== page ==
Elearning Magazine ICT in education and beyond

19Sep/110

Maybe, just maybe, work won’t ever be the same again.

I came across this article by Steve Rosenbaum on huffingtonpost. The work Makerfaire does is fascinating, to say the least. The very idea that kids could go out and try their hands at technology to do just about anything they want to is exciting and encouraging. I am a firm believer that children must be left to explore the world outside them by themselves as much as possible, with adults providing guidance when asked for. The Schools today were built to produce laborers who could do a given task in a given time - Fair enough, for an industrial world. But hey, we are not in an industrial world anymore. Some say we are amidst a knowledge revolution. I think we have gone a step beyond that. We are living in an innovation economy, where making sense of the knowledge and wisdom humans have collected over the generations and deploying this knowledge to create meaningful solutions is the way forward - Connectivism (Siemens, 2004) & Constructionism (Papert, 1991) in play. And Makerfaire does exactly that. So does Apps for good and so does readiymate. What is emerging here is an alternate way of learning about the things around us, which is considerably different from the "talk and chalk" approach schools follow. Is there a way for these two practices to meet? Will the schools consider letting their kids play around with arduino to understand electronics? I sure hope they do. Because tomorrow, as Steve Rosenbaum says, work might never be the same again!

References:

Siemens, G. (2004) Connectivism: A Learning Theory for the Digital Age. at URL:
http://www.elearnspace.org/Articles/connectivism.htm (viewed 25/02/11

Papert, S. and Harel, I. (1991) Constructionism. New York: Ablex Publishing Corporation

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18Sep/110

What makes the game Angry Birds addictive? – A New Media perspective Part II

External Grammar Design

As discussed in the earlier post, external grammar refers to the rules and practices followed by the affinity group (fan clubs) associated with the semiotic domain of the game. As an angry bird gamer, my engagement with the game does not just end with my mobile.  There are various mediums through which I constantly come across the game one way or the other.  I have subscribed the game’s twitter feed to know the latest updates and release dates.  I am also a fan of the game’s facebook page, to keep up with the game’s latest updates and see what my fellow gamers have to say.  I come across angry bird stuffed toys when I visit a stationery shop. And I come across hundreds of fan videos on youtube on the game.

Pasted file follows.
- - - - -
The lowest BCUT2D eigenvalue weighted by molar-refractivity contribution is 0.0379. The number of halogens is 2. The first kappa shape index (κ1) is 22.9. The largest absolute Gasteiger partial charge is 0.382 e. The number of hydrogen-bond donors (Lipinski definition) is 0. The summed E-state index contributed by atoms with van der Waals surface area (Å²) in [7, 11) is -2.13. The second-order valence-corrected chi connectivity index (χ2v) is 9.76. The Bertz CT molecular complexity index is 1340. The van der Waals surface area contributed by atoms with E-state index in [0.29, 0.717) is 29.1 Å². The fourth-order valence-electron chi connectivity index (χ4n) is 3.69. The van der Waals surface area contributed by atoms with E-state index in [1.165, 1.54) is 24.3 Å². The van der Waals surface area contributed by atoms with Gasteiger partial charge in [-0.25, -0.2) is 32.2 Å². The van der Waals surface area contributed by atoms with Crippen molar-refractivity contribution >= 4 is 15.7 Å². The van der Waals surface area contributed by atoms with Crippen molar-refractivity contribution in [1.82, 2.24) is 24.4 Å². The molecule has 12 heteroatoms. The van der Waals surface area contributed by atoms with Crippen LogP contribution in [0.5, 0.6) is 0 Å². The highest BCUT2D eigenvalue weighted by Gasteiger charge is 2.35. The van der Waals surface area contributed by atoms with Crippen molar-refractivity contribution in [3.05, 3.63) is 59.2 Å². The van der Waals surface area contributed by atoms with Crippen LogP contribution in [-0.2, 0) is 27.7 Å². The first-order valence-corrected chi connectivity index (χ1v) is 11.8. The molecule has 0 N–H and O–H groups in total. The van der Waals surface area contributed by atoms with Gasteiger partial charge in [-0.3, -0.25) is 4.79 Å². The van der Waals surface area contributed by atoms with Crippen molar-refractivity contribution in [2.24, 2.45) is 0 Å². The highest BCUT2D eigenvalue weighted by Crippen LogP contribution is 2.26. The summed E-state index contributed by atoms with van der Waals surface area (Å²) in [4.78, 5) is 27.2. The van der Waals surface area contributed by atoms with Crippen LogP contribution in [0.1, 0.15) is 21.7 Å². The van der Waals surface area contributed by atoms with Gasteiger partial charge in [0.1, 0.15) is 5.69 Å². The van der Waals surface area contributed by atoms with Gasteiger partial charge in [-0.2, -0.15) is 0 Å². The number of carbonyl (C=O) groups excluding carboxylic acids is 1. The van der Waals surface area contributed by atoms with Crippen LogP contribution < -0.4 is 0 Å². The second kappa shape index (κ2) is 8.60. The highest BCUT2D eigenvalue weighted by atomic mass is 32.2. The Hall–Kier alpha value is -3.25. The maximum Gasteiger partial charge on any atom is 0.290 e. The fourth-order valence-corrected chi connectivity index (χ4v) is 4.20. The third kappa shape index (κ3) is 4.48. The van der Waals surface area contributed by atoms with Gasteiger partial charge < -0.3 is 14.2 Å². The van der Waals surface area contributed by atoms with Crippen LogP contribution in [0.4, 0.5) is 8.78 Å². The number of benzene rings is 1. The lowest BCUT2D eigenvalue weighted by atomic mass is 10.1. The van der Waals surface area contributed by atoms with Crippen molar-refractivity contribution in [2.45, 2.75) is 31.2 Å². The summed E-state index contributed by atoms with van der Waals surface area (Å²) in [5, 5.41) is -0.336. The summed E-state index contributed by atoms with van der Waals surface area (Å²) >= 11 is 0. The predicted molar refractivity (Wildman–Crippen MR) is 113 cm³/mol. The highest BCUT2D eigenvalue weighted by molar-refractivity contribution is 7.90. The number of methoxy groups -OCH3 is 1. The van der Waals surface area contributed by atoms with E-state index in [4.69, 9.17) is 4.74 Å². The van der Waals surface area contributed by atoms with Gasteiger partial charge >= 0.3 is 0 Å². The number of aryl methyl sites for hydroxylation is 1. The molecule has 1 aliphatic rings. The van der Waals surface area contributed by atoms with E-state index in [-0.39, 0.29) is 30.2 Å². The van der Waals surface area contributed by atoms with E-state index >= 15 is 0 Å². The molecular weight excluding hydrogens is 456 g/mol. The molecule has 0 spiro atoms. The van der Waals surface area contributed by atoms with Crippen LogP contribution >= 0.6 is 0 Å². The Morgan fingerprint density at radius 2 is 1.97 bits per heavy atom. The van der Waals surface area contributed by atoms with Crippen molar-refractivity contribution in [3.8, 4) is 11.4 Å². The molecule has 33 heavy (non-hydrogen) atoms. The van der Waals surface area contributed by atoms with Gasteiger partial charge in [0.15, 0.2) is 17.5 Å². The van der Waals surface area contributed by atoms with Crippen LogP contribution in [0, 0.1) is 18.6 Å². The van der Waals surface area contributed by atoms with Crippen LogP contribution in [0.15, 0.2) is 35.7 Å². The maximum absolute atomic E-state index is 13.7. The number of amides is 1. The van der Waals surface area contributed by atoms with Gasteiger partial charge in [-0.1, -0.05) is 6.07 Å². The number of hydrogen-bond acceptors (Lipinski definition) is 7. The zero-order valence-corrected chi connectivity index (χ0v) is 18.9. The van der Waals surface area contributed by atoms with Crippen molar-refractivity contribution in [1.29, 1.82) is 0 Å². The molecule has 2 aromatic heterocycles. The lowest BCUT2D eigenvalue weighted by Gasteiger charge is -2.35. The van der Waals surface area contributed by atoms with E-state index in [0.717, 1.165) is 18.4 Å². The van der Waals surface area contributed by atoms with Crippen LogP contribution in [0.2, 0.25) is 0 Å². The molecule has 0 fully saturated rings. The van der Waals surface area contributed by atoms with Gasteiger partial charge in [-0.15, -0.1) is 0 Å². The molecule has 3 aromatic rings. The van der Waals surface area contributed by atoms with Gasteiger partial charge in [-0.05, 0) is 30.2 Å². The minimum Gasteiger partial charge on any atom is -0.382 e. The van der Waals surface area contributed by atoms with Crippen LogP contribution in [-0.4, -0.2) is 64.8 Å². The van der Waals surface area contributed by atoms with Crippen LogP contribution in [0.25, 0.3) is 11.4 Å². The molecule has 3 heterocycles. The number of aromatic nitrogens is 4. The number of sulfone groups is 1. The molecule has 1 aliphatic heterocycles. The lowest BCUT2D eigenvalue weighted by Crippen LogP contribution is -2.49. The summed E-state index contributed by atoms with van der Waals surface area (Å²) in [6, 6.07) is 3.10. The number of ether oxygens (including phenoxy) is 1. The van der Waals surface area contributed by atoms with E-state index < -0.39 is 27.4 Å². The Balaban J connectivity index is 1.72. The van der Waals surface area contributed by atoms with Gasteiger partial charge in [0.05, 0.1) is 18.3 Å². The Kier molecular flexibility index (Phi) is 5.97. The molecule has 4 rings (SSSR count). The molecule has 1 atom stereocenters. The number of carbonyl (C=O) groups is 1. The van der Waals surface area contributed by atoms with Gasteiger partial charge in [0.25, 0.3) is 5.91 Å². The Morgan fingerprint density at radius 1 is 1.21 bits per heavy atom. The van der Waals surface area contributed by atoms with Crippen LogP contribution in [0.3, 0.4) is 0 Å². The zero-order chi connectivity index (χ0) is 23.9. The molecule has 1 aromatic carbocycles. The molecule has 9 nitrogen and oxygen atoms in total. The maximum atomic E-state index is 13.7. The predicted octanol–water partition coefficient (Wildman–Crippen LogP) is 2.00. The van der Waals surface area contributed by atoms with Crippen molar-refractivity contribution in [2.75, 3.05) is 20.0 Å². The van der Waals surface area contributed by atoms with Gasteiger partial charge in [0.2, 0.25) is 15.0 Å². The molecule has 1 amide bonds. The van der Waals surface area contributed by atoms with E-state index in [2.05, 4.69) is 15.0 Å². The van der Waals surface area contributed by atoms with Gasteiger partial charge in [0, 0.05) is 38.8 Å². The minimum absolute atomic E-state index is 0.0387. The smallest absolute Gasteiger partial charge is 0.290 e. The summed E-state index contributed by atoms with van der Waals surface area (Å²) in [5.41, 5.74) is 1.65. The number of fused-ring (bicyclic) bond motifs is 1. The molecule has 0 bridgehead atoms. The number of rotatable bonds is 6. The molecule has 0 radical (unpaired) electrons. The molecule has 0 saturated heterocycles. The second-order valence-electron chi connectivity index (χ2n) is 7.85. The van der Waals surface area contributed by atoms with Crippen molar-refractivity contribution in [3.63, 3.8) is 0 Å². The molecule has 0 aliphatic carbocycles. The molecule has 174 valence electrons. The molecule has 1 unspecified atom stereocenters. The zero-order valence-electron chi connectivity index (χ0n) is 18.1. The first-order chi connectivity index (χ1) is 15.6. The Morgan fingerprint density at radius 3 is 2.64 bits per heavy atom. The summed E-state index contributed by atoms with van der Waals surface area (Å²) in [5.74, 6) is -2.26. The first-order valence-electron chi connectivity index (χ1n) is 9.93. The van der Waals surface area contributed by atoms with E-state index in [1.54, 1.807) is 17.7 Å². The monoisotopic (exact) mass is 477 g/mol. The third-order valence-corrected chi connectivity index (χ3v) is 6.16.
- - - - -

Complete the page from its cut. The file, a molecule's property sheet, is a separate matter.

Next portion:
Fig 1. A cake designed like the game Angry bird by a fan for his son’s birthday.

Thus, the game has built itself an ‘ecosystem’ with a huge fan following, thus becoming part of what is called ‘popular culture’.  It is relevant to quote Gee’s (2003) idea of ‘External Grammar’ denoting how the gamers interact outside the game.  This may include fan groups, online discussion forums, and fan-created websites and so on.  Gee calls these gamers belonging to ‘affinity group’, sharing a set of practices and beliefs among themselves.  An example of such an affinity group is the facebook fan page of the game.  With a fan following of more than 2 million as I am writing this essay, this page is a single platform for the game’s fans to come together to find out what is going on in the ‘Angry birds ecosystem’.  The game’s makers use this platform to promote their merchandise, which is reflective of a consumer driven culture.  The fans have opted in to the facebook page to receive updates on the game and its merchandise.  Thus, the game makers don’t use the traditional mass media to promote their offerings. Instead, their sales is powered by the new media driven by the consumers.  This new media includes the game, the website, the facebook fan page and twitter and so on.  This deviation from popular media towards a ‘convergent new media’ is what Jenkins (2008) calls ‘Convergence culture’.  He propagates the power of consumer driven media and the availability and leverage of numerous media channels as opposed to old and traditional media.